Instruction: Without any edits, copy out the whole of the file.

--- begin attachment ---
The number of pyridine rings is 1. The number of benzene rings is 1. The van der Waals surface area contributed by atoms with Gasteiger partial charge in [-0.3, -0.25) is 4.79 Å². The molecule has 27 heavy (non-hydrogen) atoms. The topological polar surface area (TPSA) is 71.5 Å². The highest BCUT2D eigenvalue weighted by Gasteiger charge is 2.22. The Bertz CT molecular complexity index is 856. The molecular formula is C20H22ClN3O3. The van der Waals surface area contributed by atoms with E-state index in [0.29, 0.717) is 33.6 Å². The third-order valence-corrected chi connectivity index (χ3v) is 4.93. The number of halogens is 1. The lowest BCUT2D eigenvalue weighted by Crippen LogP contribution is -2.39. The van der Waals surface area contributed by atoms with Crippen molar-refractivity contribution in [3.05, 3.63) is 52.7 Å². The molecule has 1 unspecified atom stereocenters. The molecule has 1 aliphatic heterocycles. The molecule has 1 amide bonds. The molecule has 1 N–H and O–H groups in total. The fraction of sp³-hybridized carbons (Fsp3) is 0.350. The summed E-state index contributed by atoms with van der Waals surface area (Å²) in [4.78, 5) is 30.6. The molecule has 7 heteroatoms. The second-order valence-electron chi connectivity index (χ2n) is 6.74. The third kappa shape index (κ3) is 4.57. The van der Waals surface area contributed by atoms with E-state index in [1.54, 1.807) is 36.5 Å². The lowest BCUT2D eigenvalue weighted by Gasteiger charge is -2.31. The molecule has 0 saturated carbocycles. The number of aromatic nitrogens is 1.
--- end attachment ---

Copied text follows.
The number of pyridine rings is 1. The number of benzene rings is 1. The van der Waals surface area contributed by atoms with Gasteiger partial charge in [-0.3, -0.25) is 4.79 Å². The molecule has 27 heavy (non-hydrogen) atoms. The topological polar surface area (TPSA) is 71.5 Å². The highest BCUT2D eigenvalue weighted by Gasteiger charge is 2.22. The Bertz CT molecular complexity index is 856. The molecular formula is C20H22ClN3O3. The van der Waals surface area contributed by atoms with E-state index in [0.29, 0.717) is 33.6 Å². The third-order valence-corrected chi connectivity index (χ3v) is 4.93. The number of halogens is 1. The lowest BCUT2D eigenvalue weighted by Crippen LogP contribution is -2.39. The van der Waals surface area contributed by atoms with Crippen molar-refractivity contribution in [3.05, 3.63) is 52.7 Å². The molecule has 1 unspecified atom stereocenters. The molecule has 1 aliphatic heterocycles. The molecule has 1 amide bonds. The molecule has 1 N–H and O–H groups in total. The fraction of sp³-hybridized carbons (Fsp3) is 0.350. The summed E-state index contributed by atoms with van der Waals surface area (Å²) in [4.78, 5) is 30.6. The molecule has 7 heteroatoms. The second-order valence-electron chi connectivity index (χ2n) is 6.74. The third kappa shape index (κ3) is 4.57. The van der Waals surface area contributed by atoms with E-state index in [1.54, 1.807) is 36.5 Å². The lowest BCUT2D eigenvalue weighted by Gasteiger charge is -2.31. The molecule has 0 saturated carbocycles. The number of aromatic nitrogens is 1.